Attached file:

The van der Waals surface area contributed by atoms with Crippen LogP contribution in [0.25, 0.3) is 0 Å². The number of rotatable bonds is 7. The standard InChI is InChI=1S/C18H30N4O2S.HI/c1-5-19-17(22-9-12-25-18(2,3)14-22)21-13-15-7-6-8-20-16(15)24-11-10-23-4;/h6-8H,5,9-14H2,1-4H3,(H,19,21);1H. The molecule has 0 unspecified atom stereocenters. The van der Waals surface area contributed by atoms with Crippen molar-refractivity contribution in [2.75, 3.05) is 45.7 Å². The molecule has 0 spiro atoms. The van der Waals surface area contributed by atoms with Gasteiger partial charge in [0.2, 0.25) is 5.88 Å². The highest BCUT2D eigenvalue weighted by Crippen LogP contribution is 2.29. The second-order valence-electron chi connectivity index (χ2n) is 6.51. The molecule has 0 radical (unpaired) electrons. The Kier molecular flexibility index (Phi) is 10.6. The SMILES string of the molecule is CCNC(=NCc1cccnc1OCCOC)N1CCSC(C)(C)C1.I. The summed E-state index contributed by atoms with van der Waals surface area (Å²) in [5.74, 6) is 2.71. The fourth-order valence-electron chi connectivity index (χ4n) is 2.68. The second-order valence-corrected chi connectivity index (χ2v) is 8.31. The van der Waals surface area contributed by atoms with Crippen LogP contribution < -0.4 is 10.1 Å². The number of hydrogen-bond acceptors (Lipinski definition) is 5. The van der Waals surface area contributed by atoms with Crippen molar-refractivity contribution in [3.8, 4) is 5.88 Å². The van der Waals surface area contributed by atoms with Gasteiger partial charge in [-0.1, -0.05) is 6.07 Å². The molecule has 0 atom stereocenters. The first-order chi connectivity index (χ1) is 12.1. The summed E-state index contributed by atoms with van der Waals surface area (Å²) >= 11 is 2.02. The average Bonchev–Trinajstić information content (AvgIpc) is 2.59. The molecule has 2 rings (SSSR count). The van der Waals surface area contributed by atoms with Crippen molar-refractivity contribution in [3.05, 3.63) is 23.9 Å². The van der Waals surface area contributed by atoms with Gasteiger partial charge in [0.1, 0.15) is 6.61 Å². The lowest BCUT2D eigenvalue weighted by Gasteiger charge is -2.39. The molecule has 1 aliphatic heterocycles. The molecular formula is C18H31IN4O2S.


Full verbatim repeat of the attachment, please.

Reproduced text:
The van der Waals surface area contributed by atoms with Crippen LogP contribution in [0.25, 0.3) is 0 Å². The number of rotatable bonds is 7. The standard InChI is InChI=1S/C18H30N4O2S.HI/c1-5-19-17(22-9-12-25-18(2,3)14-22)21-13-15-7-6-8-20-16(15)24-11-10-23-4;/h6-8H,5,9-14H2,1-4H3,(H,19,21);1H. The molecule has 0 unspecified atom stereocenters. The van der Waals surface area contributed by atoms with Crippen molar-refractivity contribution in [2.75, 3.05) is 45.7 Å². The molecule has 0 spiro atoms. The van der Waals surface area contributed by atoms with Gasteiger partial charge in [0.2, 0.25) is 5.88 Å². The highest BCUT2D eigenvalue weighted by Crippen LogP contribution is 2.29. The second-order valence-electron chi connectivity index (χ2n) is 6.51. The molecule has 0 radical (unpaired) electrons. The Kier molecular flexibility index (Phi) is 10.6. The SMILES string of the molecule is CCNC(=NCc1cccnc1OCCOC)N1CCSC(C)(C)C1.I. The summed E-state index contributed by atoms with van der Waals surface area (Å²) in [5.74, 6) is 2.71. The fourth-order valence-electron chi connectivity index (χ4n) is 2.68. The second-order valence-corrected chi connectivity index (χ2v) is 8.31. The van der Waals surface area contributed by atoms with Crippen LogP contribution < -0.4 is 10.1 Å². The number of hydrogen-bond acceptors (Lipinski definition) is 5. The van der Waals surface area contributed by atoms with Crippen molar-refractivity contribution in [3.8, 4) is 5.88 Å². The van der Waals surface area contributed by atoms with Gasteiger partial charge in [-0.1, -0.05) is 6.07 Å². The molecule has 0 atom stereocenters. The first-order chi connectivity index (χ1) is 12.1. The summed E-state index contributed by atoms with van der Waals surface area (Å²) >= 11 is 2.02. The average Bonchev–Trinajstić information content (AvgIpc) is 2.59. The molecule has 2 rings (SSSR count). The van der Waals surface area contributed by atoms with Crippen molar-refractivity contribution in [3.05, 3.63) is 23.9 Å². The van der Waals surface area contributed by atoms with Gasteiger partial charge in [0.1, 0.15) is 6.61 Å². The lowest BCUT2D eigenvalue weighted by Gasteiger charge is -2.39. The molecule has 1 aliphatic heterocycles. The molecular formula is C18H31IN4O2S.